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Organic Synthesis Using Metal-Mediated Metathesis Reactions

  1. Rebecca M. Kissling1,
  2. Steven P. Nolan2

Published Online: 15 MAR 2006

DOI: 10.1002/0470862106.ia280

Encyclopedia of Inorganic Chemistry

Encyclopedia of Inorganic Chemistry

How to Cite

Kissling, R. M. and Nolan, S. P. 2006. Organic Synthesis Using Metal-Mediated Metathesis Reactions. Encyclopedia of Inorganic Chemistry. .

Author Information

  1. 1

    State University of New York, Binghamton, NY, USA

  2. 2

    University of New Orleans, New Orleans, LA, USA

Publication History

  1. Published Online: 15 MAR 2006


Olefin metathesis is an established reaction, yet it is still growing and diversifying at a remarkable rate. Since 2000, there has been notable progress in a number of areas, especially the development of new catalysts, many of which have N-heterocyclic carbenes modifying ruthenium. These include phosphine-free ruthenium catalysts that broaden the scope of efficient ruthenium-catalyzed olefin metathesis, as well as catalysts with N-heterocyclic carbenes and electron-poor phosphines having turnover frequencies >100-fold faster than the original Grubbs catalyst. In concert with this, some excellent mechanistic experiments and theoretical work have better elucidated the structure-reactivity relationship and subtle but important points about mechanism relative rates of phosphine. Association, dissociation, and formation of the metallacyclobutane of the ruthenium-catalyzed reactions are leading the way to further improvements in ruthenium catalysts.

Many methodological applications have also been developed, including improvements in the scope of hetereocycle and macrocycle formation. Cross metathesis (CM) has also undergone a transformation to a high yielding and stereoselective reaction that can be performed with predictable outcomes of yield and alkene stereochemistry. Great strides have been made in asymmetric olefin metathesis reactions, especially desymmetrization and kinetic resolution, with the majority of the results reported using molybdenum-based catalysts with C2-symmetric chiral bisaryloxy based ligands. In addition, successful ruthenium-based catalysts with C2- and C1-symmetric ligands have been reported. Numerous reports of Tandem and sequential olefin metathesis reactions have been published, often in one-pot, and sometimes utilizing the same metal complex for multiple operations, like ring closure/hydrogenation. A number of examples of tandem reactions utilizing a palladium catalyst and ruthenium-catalyzed olefin metathesis have also been reported as very efficient routes to desirable organic building blocks.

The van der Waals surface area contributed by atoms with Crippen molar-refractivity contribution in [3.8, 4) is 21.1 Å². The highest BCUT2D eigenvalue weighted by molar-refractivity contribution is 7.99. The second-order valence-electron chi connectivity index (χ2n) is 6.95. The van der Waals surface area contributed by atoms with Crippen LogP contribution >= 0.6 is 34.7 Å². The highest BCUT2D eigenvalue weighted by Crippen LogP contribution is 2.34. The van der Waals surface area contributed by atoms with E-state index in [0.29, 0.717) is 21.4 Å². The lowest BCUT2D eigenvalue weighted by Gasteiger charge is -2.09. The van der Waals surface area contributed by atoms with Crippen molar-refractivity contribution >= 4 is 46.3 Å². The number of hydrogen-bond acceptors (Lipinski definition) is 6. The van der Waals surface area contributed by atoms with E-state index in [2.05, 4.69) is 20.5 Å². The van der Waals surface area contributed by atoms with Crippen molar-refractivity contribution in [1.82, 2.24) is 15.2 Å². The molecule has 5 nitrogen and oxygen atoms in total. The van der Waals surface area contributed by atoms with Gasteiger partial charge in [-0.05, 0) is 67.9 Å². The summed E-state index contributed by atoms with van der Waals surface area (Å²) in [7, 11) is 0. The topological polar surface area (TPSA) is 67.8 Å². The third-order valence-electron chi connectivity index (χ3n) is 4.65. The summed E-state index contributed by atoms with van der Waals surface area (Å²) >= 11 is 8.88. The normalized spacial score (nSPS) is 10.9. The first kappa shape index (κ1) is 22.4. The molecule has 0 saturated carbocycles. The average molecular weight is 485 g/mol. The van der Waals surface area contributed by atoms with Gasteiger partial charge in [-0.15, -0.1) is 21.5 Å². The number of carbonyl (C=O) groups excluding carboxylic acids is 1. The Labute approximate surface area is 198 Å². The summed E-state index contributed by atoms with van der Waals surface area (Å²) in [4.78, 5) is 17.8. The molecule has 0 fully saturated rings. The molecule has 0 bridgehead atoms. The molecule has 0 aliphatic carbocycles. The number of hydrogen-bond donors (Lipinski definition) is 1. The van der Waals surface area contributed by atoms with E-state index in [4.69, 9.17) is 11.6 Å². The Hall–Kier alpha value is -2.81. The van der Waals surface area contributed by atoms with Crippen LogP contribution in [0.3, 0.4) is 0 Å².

One of the areas that exploited olefin metathesis is natural product synthesis. There are an ever increasing number of reports that cite olefin metathesis as a key, often step saving, reaction in the successful completion of target molecules by ring closing or cross metathesis. The synthetic advantages the olefin metathesis reaction have also been employed by materials and polymer chemists as part of design strategies for constructing well-defined polymers, substrates for combinatorial chemistry, and metal-containing rings.

The olefin metathesis catalysts have been attached to a variety of supports for the purpose of recycling. Many groups have examined methods for tethering both molybdenum and ruthenium-based catalysts through reversibly coordinating ligands, the alkylidene and the backbone of nonlabile ligands, with reports of high efficiency recycling of up to 10 times.


  • ruthenium;
  • molybdenum;
  • olefin metathesis;
  • ring closure;
  • asymmetric metathesis;
  • cross metathesis;
  • tandem catalysis;
  • green chemistry;
  • natural products;
  • macrocycles